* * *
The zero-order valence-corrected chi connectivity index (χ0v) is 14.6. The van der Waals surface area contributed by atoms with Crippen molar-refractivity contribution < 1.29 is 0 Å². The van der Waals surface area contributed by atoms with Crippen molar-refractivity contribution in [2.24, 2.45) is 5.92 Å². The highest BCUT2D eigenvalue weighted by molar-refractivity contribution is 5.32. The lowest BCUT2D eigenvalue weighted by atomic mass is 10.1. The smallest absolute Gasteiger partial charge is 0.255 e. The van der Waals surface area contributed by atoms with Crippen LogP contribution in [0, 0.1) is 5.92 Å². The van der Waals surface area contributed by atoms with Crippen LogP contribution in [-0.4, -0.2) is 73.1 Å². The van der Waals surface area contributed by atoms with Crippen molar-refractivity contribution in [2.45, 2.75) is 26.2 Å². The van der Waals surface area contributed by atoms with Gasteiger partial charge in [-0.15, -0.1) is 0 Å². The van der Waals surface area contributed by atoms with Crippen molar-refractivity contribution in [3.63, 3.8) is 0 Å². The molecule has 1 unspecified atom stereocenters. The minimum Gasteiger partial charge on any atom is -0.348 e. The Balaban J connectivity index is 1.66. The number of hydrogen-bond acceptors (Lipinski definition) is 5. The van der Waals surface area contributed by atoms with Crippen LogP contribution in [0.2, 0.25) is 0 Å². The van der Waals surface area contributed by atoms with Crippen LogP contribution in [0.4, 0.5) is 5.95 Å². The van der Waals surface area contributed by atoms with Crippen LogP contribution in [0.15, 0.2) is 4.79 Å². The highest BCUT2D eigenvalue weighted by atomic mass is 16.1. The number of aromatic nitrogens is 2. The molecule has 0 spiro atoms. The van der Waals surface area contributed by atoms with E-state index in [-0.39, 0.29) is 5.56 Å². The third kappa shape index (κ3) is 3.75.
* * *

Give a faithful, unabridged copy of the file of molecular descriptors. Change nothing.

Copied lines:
The zero-order valence-corrected chi connectivity index (χ0v) is 14.6. The van der Waals surface area contributed by atoms with Crippen molar-refractivity contribution < 1.29 is 0 Å². The van der Waals surface area contributed by atoms with Crippen molar-refractivity contribution in [2.24, 2.45) is 5.92 Å². The highest BCUT2D eigenvalue weighted by molar-refractivity contribution is 5.32. The lowest BCUT2D eigenvalue weighted by atomic mass is 10.1. The smallest absolute Gasteiger partial charge is 0.255 e. The van der Waals surface area contributed by atoms with Crippen LogP contribution in [0, 0.1) is 5.92 Å². The van der Waals surface area contributed by atoms with Crippen LogP contribution in [-0.4, -0.2) is 73.1 Å². The van der Waals surface area contributed by atoms with Crippen molar-refractivity contribution in [2.45, 2.75) is 26.2 Å². The van der Waals surface area contributed by atoms with Gasteiger partial charge in [-0.15, -0.1) is 0 Å². The van der Waals surface area contributed by atoms with Crippen molar-refractivity contribution in [3.63, 3.8) is 0 Å². The molecule has 1 unspecified atom stereocenters. The minimum Gasteiger partial charge on any atom is -0.348 e. The Balaban J connectivity index is 1.66. The number of hydrogen-bond acceptors (Lipinski definition) is 5. The van der Waals surface area contributed by atoms with Crippen LogP contribution in [0.2, 0.25) is 0 Å². The van der Waals surface area contributed by atoms with Crippen LogP contribution in [0.4, 0.5) is 5.95 Å². The van der Waals surface area contributed by atoms with Crippen LogP contribution in [0.15, 0.2) is 4.79 Å². The highest BCUT2D eigenvalue weighted by atomic mass is 16.1. The number of aromatic nitrogens is 2. The molecule has 0 spiro atoms. The van der Waals surface area contributed by atoms with E-state index in [-0.39, 0.29) is 5.56 Å². The third kappa shape index (κ3) is 3.75.